Dear Pastor, You are not King David

Dear Pastor,

You are not King David. You are not Saul. You are not “God’s Anointed.”

Here’s a story I’ve heard more than once.

Somebody challenges the church pastor. Maybe it was because of sin. Maybe it was because of a controversial decision. Maybe it was because of a hard line on some theological issue. Whatever the reason, some courageous soul challenges the pastor and the pastor comes back with this brilliant line: “You can’t oppose me, I am God’s anointed.” Better yet, he pits it as a struggle between man-made system and the call of God. Here’s another line: “God called and appointed me to this position, no man can remove me from it.”

I’ve seen this most often with people who have come out of an Apostolic tradition. The pastor, it is viewed, carries the authority of an Apostle through some kind of system of succession (i.e., laying on of hands). But, I’ve seen this kind of thinking in other contexts as well. After all, do you really need some arbitrary system of succession if you want to say that God has given you extra authority?

These “super apostles” are above rebuke. To oppose them is to oppose God. They put themselves on par with David or Saul (or maybe Moses). Their particular theological system is flawless. Their leadership decisions cannot be questioned. If they sin, they are immune from church discipline.

Let’s take that last one – our Anointed Pastor for whom church discipline doesn’t apply, the one who can’t be removed from ministry because of sin.

Wait, you might say, that’s not biblical. God dictated qualifications for elders and deacons. Presumably failing to meet one of those qualifications disqualifies a pastor from ministry (1 Timothy 3:1-12, Titus 1:5-9).

This apparently doesn’t apply to the Anointed pastor. He’s not a run-of-the-mill elder/pastor. He’s much more like David. He’s God’s Anointed. David wasn’t removed from office when he sinned. Neither should our Anointed Pastor.

There are numerous problems with this logic. First, though David wasn’t removed from office, he sure did experience judgment, and he was not above rebuke (see Nathan the prophet). Second, Israel isn’t the church and what applies to Israel doesn’t necessarily apply to the church. Third, being a king isn’t like being a pastor. In fact, there is hardly any correlation. Fourth, there is an interpretive problem in trying to draw an application from descriptive text in opposition to clear commands elsewhere in Scripture (qualifications for leadership).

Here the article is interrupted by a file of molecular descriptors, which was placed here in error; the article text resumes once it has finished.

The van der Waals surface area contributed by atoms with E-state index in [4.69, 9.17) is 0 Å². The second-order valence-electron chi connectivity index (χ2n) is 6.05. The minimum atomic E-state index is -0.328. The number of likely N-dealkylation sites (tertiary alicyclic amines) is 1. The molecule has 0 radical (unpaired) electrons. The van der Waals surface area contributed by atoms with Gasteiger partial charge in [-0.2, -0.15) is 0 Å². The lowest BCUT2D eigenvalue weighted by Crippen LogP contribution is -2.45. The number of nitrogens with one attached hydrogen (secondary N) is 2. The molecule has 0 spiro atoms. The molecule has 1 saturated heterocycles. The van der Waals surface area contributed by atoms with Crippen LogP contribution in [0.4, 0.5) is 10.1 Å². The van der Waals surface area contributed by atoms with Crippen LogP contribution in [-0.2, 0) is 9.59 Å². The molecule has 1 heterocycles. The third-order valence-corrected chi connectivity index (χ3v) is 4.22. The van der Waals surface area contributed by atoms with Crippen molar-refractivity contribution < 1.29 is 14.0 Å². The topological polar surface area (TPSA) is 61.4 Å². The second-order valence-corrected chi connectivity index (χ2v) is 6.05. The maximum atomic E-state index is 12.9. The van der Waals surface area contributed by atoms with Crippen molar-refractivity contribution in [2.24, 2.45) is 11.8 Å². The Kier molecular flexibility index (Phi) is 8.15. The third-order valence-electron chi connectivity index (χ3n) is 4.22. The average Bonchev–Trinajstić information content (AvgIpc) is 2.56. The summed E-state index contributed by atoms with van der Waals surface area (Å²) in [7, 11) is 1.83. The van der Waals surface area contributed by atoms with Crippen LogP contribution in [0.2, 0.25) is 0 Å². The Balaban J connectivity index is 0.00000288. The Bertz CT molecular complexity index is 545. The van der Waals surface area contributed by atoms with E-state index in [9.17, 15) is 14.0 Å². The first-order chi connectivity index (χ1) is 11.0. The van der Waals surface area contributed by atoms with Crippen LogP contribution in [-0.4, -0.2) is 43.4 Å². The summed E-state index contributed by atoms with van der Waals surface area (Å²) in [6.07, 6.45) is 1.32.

Fifth, it seems just a wee bit conceited to compare yourself to King David.

Speaking of David, here’s another line I’ve heard on more than one occasion. “Even King David refused to usurp Saul because Saul was God’s anointed (1 Sam 24:6)” Or, they could share the scary story of the young man who killed Saul (2 Sam 1:1-16). Even though Saul was a bad dude and he was already dying, David still had the young man killed because he had killed the “Lord’s anointed.” This is a good story for our Anointed pastor to share because (1) he acknowledges he’s not so great, while comparing himself to a king and (2) it strikes the fear of death into the hearts of those who oppose him.

Here’s the problem: He’s not Saul and nobody is trying to kill him (I hope). The fact that he’s not Saul is important because what we have in 1 and 2 Samuel is a description of what happened, not a prescription for what we should do today. Making interpretive leaps take time and careful study. The fact that nobody is trying to kill him is important too, because that’s the issue 1 and 2 Samuel are dealing with. This isn’t a story about church leadership, qualifications for ministry, decision making, church discipline, or doctrinal disagreements. In short: This story does not apply to pastoral ministry.